2. A method of packaging a product in a substantially air-free pouch while moving the pouch through a plurality of processing stations in a tunnel comprising the steps of: receiving an empty pouch and maintaining the empty pouch closed, moving the closed pouch into the tunnel, maintaining an atmosphere of substantially air-free gas in the tunnel, opening the pouch when in said atmosphere, closing the pouch after it has been opened in said atmosphere by squeezing the side walls of the pouch together for purging a mixture of air and said air-free gas from the pouch, thereafter again opening the pouch in said atmosphere, filling the pouch while in said air-free atmosphere with a product, sealing the pouch when in said atmosphere, inducing said air-free gas to flow through the tunnel, and discharging the sealed pouch from said atmosphere.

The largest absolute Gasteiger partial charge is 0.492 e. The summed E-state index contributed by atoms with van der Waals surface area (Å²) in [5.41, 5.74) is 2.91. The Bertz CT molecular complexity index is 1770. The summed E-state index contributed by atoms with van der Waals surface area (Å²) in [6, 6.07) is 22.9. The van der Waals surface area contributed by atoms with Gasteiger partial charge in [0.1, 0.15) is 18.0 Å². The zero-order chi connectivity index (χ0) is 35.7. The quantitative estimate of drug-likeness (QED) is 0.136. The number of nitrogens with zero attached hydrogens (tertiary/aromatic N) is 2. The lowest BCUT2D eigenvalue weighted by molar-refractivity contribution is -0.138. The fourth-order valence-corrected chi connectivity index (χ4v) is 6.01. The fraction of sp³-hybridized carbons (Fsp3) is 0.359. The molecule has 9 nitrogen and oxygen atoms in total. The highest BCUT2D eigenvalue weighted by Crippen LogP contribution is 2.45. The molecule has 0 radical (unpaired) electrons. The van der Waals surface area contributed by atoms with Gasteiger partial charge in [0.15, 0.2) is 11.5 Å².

3. A method according to claim 2 wherein the walls of the pouch are squeezed together by dunking the pouch in water.
4. A method of packaging a product in a substantially air-free pouch while moving the pouch through a plurality of processing stations in a tunnel comprising the steps of: receiving an empty pouch and maintaining the empty pouch closed, applying pressure to the pouch for flattening and squeezing headspace air out of the pouch, applying a vacuum about the pouch while pressure is being applied to the pouch to flatten the pouch, thereafter moving the closed pouch into the tunnel, maintaining an atmosphere of substantially air-free steam in the tunnel, opening the pouch when in said steam atmosphere, directing a jet of an air-free gas at superatmopheric pressure into the pouch to aid in opening the pouch and purging air therefrom, filling the pouch while in said steam atmosphere with a product, directing a jet of an air-free gas at superatmospheric pressure into the pouch during filling of the pouch, sealing the pouch when in said steam atmosphere, inducing said steam to flow through the tunnel, and discharging the sealed pouch from said steam atmosphere.